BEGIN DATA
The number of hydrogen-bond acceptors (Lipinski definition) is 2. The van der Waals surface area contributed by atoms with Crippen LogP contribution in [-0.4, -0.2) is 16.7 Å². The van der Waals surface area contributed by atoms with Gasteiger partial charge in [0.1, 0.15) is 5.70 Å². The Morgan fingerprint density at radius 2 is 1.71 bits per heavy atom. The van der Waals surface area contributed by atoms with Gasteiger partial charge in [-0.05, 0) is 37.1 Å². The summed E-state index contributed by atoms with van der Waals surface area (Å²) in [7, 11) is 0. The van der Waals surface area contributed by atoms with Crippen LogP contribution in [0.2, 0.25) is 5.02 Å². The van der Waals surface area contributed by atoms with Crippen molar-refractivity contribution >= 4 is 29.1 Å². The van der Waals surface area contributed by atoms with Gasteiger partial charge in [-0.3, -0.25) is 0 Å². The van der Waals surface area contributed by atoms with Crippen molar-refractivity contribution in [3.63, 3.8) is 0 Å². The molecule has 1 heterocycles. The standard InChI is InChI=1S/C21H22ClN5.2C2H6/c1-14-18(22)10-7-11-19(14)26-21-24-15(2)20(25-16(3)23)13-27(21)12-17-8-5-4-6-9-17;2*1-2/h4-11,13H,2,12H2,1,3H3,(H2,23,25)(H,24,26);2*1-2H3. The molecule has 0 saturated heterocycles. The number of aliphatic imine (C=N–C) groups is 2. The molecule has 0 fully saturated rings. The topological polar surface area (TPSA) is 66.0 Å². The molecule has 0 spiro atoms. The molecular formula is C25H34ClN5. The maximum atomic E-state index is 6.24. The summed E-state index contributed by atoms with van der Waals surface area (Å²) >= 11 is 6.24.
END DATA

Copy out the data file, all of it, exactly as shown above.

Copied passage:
The number of hydrogen-bond acceptors (Lipinski definition) is 2. The van der Waals surface area contributed by atoms with Crippen LogP contribution in [-0.4, -0.2) is 16.7 Å². The van der Waals surface area contributed by atoms with Gasteiger partial charge in [0.1, 0.15) is 5.70 Å². The Morgan fingerprint density at radius 2 is 1.71 bits per heavy atom. The van der Waals surface area contributed by atoms with Gasteiger partial charge in [-0.05, 0) is 37.1 Å². The summed E-state index contributed by atoms with van der Waals surface area (Å²) in [7, 11) is 0. The van der Waals surface area contributed by atoms with Crippen LogP contribution in [0.2, 0.25) is 5.02 Å². The van der Waals surface area contributed by atoms with Crippen molar-refractivity contribution >= 4 is 29.1 Å². The van der Waals surface area contributed by atoms with Gasteiger partial charge in [-0.3, -0.25) is 0 Å². The van der Waals surface area contributed by atoms with Crippen molar-refractivity contribution in [3.63, 3.8) is 0 Å². The molecule has 1 heterocycles. The standard InChI is InChI=1S/C21H22ClN5.2C2H6/c1-14-18(22)10-7-11-19(14)26-21-24-15(2)20(25-16(3)23)13-27(21)12-17-8-5-4-6-9-17;2*1-2/h4-11,13H,2,12H2,1,3H3,(H2,23,25)(H,24,26);2*1-2H3. The molecule has 0 saturated heterocycles. The number of aliphatic imine (C=N–C) groups is 2. The molecule has 0 fully saturated rings. The topological polar surface area (TPSA) is 66.0 Å². The molecule has 0 spiro atoms. The molecular formula is C25H34ClN5. The maximum atomic E-state index is 6.24. The summed E-state index contributed by atoms with van der Waals surface area (Å²) >= 11 is 6.24.